A 17-person crime team equipped with a surveillance van outfitted with 360-degree cameras and a high-tech telescope—not exactly what you might expect from CVS. But as Rebecca Ballhaus and Shalini Ramachandran write for the Wall Street Journal, that's exactly what the retailer has in place to try to combat the criminals who obtain goods stolen from their stores and then turn around and sell those items online. And we're not talking about a purloined razor or two: These are organized rings carrying out massive efforts, with total retail theft pegged at $45 billion a year. Ballhaus and Ramachandran center their story on Ben Dugan, the top investigator for CVS, who says the company is on track to close 73 cases with police this year involving $104 million of stolen goods.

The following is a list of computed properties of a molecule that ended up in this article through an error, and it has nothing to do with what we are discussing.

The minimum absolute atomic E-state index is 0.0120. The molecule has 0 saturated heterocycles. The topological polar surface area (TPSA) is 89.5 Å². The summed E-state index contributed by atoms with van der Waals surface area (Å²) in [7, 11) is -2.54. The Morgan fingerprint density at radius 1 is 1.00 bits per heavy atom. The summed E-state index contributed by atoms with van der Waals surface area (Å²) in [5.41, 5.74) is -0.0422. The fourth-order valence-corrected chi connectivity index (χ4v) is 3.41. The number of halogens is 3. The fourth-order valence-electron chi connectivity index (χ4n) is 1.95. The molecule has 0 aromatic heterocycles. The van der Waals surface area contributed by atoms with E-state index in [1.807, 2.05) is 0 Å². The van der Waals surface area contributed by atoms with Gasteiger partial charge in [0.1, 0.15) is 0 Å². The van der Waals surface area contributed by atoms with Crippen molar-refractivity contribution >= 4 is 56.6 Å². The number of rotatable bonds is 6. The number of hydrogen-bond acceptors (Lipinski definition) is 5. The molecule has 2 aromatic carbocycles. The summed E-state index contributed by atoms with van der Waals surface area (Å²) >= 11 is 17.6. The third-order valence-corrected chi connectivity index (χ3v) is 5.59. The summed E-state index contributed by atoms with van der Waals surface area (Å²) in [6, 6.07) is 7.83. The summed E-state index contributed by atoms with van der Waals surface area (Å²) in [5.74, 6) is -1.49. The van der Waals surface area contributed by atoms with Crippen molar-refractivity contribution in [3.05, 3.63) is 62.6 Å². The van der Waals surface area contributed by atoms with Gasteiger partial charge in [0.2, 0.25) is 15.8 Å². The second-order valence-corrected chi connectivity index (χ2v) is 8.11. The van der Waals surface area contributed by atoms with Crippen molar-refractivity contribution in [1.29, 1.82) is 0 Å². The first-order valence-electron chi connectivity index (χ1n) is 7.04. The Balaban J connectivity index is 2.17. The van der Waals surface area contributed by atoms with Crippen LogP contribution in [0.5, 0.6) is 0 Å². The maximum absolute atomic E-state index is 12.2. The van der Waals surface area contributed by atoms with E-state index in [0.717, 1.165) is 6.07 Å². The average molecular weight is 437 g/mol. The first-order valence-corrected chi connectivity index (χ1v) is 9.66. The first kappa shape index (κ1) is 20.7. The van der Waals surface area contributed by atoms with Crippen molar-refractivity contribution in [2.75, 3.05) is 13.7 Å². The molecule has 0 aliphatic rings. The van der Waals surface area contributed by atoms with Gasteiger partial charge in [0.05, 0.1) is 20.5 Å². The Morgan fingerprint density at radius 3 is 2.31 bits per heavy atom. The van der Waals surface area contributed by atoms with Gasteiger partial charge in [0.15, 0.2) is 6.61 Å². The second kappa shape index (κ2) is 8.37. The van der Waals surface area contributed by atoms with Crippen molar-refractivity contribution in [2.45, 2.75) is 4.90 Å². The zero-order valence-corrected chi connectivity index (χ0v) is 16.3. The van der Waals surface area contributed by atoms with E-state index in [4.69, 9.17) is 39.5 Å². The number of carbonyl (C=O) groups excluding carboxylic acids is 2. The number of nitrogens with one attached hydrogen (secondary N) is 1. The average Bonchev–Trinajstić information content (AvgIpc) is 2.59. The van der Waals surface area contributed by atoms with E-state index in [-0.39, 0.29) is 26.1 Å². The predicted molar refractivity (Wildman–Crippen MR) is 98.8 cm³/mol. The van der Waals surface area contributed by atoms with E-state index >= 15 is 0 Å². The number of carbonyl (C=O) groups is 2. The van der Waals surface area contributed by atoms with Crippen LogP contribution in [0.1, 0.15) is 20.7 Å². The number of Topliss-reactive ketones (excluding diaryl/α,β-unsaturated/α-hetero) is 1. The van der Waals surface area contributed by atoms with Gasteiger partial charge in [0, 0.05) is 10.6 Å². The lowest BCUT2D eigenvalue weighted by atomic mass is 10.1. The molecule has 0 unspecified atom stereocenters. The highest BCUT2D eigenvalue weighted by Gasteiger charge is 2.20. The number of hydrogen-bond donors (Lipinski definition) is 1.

As the story explains, "boosters" (often drug addicts) are the ones employed by the organizers to steal—the story opens with Dugan surveilling a man who tosses $1,000 of allergy medication from a San Francisco CVS into a trash bag and simply walks out of the store. They're turning around and selling their goods for a fraction of their retail value to a "street-level fence" who gets them into the hands of a distributor; investigators say one alleged distributor in Katy, Texas, had installed an elevator in his home to deal with $5 million in goods sold over three years. But the story suggests there's another somewhat nefarious player: Amazon. The companies and their investigators say it doesn't play ball when asked to provide seller information (eBay is much more cooperative) and doesn't vet sellers to the degree they'd like to see. Amazon "may be the largest unregulated pawnshop on the face of the planet," says one Colorado police sergeant. (Read the full story here.)